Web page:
Thursday, November 18, 2004

Lame Duck Confit

The New York Times
November 18, 2004

Lame Duck Confit

Having let the people's business stew for nearly a year, Congress is back in session this week, pledging to complete what the Republican leadership deemed too politically fraught to handle before the election. With time expiring, the lawmakers must raise the federal debt limit - the Senate approved an $800 billion increase yesterday, and the House is expected to follow suit today. The move will allow the government to borrow up to $8.2 trillion. Congress must also pass nine overdue spending bills totaling $355 billion.

What is happening in the halls of Congress right now is a travesty. Let us count the ways.

For nearly a year, everyone in Washington and in the financial markets worldwide has known about the need to raise the debt limit. Doing so basically requires a one-sentence-long piece of legislation. But debate on that bill was bound to draw attention - and rightly so - to the wildly expanding deficits created by the Bush administration's fiscal and economic policies. So, predictably, Congressional leaders delayed facing up to reality.

Meanwhile, Treasury Secretary John Snow has been forced to suspend the issuance of United States debt, to postpone indefinitely the announcement of the coming Treasury bill auction and to admit to Congress and the world that he is running out of legal ways to keep America afloat. In other words, with risk and uncertainty emanating from every corner of the global economy, the Congressional leaders' foot-dragging has made them look like fiscal buffoons, courting a loss of lenders' confidence in the government's ability to steward a deeply indebted nation. No one is worried about an American default. But Congress has been playing economic brinksmanship when leadership has been needed - and that's foolish.

That's not the worst of it. The new fiscal year began Oct. 1, but Congress has failed to pass the spending bills needed to pay for about 20 percent of the federal government - virtually everything except defense, homeland security, entitlements like Medicare and interest payments on the national debt. Neither the House nor the Senate was able to stay below the unrealistically low spending caps without resorting to gimmicks, ending up with competing out-of-whack bills that are some $8 billion apart. (The Senate wants more spending than the relatively more government-averse House.)

With no time or willingness to bridge their differences, and little appetite for confronting the mess they have created, the lawmakers now plan to lump all the spending into one huge bill: the dreaded omnibus. The great advantage for the faint of heart is that no one will actually see the actual bill before it's passed. The problem is that it will home in on the unrealistic spending targets with an indiscriminate, across-the-board reduction that ignores the real needs the government is supposed to be addressing. For instance, the Energy Department has predicted a 38 percent increase in the cost of home heating oil this winter, but heating assistance for low-income people will probably be cut to allow for an increase of only 5 percent.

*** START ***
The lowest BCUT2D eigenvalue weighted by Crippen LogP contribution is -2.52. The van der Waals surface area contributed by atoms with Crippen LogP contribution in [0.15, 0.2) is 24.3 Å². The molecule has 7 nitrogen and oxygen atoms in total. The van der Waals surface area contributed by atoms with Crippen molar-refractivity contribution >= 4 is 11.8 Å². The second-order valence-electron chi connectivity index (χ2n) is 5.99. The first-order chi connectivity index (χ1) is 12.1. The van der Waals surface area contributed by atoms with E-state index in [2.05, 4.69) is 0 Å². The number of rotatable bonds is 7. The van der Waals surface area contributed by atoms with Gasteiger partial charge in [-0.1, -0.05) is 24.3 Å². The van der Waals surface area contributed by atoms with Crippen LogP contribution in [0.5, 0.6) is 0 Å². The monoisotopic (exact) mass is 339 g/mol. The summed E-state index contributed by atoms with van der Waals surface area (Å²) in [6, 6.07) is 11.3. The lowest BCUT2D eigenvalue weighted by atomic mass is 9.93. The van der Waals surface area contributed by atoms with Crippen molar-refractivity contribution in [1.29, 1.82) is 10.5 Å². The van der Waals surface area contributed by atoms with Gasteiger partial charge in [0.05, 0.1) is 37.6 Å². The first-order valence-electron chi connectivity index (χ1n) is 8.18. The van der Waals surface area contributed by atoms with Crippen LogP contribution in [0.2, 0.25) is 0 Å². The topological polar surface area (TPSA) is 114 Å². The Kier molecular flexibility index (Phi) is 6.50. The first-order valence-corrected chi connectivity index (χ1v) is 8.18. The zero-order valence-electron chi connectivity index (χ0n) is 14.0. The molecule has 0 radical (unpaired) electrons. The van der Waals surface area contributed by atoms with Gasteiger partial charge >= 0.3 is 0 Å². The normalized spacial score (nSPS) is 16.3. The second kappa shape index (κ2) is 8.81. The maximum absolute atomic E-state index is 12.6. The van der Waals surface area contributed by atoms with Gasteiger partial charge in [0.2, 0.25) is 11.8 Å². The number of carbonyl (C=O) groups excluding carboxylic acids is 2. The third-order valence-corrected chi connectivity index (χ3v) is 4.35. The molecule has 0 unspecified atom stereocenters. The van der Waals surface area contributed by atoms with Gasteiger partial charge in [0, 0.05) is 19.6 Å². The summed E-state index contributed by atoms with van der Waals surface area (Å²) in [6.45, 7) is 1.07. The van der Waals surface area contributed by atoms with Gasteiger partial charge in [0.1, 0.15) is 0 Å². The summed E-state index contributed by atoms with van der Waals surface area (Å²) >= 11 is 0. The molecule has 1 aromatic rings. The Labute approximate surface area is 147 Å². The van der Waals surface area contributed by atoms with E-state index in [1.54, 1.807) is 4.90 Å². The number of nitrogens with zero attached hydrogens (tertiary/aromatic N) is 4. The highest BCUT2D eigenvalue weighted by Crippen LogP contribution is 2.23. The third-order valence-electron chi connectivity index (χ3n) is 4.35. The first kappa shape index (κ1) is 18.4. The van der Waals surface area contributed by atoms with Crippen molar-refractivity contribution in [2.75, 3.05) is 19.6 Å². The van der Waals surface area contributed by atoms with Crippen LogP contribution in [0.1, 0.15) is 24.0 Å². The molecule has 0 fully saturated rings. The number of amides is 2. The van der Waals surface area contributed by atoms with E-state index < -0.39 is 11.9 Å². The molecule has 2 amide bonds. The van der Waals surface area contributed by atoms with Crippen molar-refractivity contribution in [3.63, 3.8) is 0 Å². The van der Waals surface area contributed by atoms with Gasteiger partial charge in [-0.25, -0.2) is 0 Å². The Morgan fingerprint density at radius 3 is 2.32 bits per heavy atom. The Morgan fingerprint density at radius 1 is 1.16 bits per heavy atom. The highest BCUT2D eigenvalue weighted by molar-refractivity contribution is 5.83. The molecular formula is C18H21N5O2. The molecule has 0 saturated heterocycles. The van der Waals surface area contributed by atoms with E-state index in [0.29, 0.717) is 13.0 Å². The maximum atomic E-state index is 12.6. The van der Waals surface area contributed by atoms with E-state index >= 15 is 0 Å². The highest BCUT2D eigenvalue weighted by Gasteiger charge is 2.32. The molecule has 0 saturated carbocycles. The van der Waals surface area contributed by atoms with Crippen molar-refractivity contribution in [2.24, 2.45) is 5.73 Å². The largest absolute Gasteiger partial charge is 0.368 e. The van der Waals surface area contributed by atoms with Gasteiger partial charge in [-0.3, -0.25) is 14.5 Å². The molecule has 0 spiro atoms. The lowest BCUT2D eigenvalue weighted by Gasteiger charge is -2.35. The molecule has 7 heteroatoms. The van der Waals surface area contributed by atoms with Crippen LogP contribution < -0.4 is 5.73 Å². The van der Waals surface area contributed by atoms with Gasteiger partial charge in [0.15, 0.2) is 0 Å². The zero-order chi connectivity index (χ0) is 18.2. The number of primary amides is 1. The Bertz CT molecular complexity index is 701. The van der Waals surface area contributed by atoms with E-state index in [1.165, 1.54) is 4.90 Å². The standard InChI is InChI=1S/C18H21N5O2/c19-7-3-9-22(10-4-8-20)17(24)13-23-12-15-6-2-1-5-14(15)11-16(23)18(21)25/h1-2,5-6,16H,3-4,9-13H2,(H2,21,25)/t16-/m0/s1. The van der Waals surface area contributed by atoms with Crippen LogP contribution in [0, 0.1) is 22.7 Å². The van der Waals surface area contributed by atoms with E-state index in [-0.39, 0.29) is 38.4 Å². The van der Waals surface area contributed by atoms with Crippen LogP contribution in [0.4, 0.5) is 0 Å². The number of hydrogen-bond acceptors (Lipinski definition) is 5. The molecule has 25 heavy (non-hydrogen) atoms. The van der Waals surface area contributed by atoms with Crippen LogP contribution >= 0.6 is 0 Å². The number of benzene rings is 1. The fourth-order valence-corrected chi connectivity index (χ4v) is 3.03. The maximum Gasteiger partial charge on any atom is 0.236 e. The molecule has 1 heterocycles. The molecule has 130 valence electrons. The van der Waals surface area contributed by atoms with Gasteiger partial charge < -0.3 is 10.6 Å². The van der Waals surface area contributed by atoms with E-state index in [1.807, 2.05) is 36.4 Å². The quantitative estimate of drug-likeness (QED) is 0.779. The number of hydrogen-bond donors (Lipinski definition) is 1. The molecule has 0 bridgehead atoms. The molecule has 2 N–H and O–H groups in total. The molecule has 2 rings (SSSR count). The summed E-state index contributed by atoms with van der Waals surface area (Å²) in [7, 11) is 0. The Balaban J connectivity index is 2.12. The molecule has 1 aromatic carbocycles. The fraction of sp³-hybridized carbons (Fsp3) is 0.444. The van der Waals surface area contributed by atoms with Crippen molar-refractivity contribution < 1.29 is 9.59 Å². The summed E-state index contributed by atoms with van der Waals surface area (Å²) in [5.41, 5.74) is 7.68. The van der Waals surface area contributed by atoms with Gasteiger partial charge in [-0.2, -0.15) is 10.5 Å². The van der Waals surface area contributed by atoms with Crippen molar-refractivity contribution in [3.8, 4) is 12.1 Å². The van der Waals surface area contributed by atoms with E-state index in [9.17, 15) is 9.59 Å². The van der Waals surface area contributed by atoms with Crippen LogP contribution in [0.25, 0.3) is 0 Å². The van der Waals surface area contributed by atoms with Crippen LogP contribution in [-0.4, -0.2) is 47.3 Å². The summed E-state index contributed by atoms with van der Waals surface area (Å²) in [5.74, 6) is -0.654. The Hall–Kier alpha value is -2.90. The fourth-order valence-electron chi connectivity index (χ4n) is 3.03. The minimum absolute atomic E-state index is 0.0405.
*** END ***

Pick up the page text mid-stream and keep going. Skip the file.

To make really awful matters worse, members are freely larding the bill with nonessential pork even as they ignore essential needs. There are the usual last-minute anti-environmental riders undermining protections for forests and endangered species, but the worst by far is a proposed $2 billion expansion of the lock system on the upper Mississippi River, a project that the National Academy of Sciences has twice reviewed and twice declared a waste of money.

Finally, the cost-cutting aspects of this exercise are a fiscal charade. The spending that Congressional Republicans will go after - known as nondefense, domestic, discretionary spending - is not to blame for the federal budget deficit. Far from being out of control, the growth rate for such spending dropped to a mere 1 percent by 2004, after increasing noticeably in 2002, when surpluses from the Clinton years were thought to still be available. It is highly doubtful that domestic discretionary spending in 2005 will even keep pace with inflation. The real culprits in creating the deficit are the costs of the war and homeland security, and, in particular, the cost of the unnecessary tax cut legislation passed during the Bush presidency, which is 17 times as large as the increases in domestic discretionary spending.

Clamping down on domestic spending won't tame the deficit, but it will harm exactly the kinds of government services Americans support and count on. A backlash will eventually come, either from dissatisfied citizens who care about responsive government or from financial markets that care about fiscal sanity. Or both.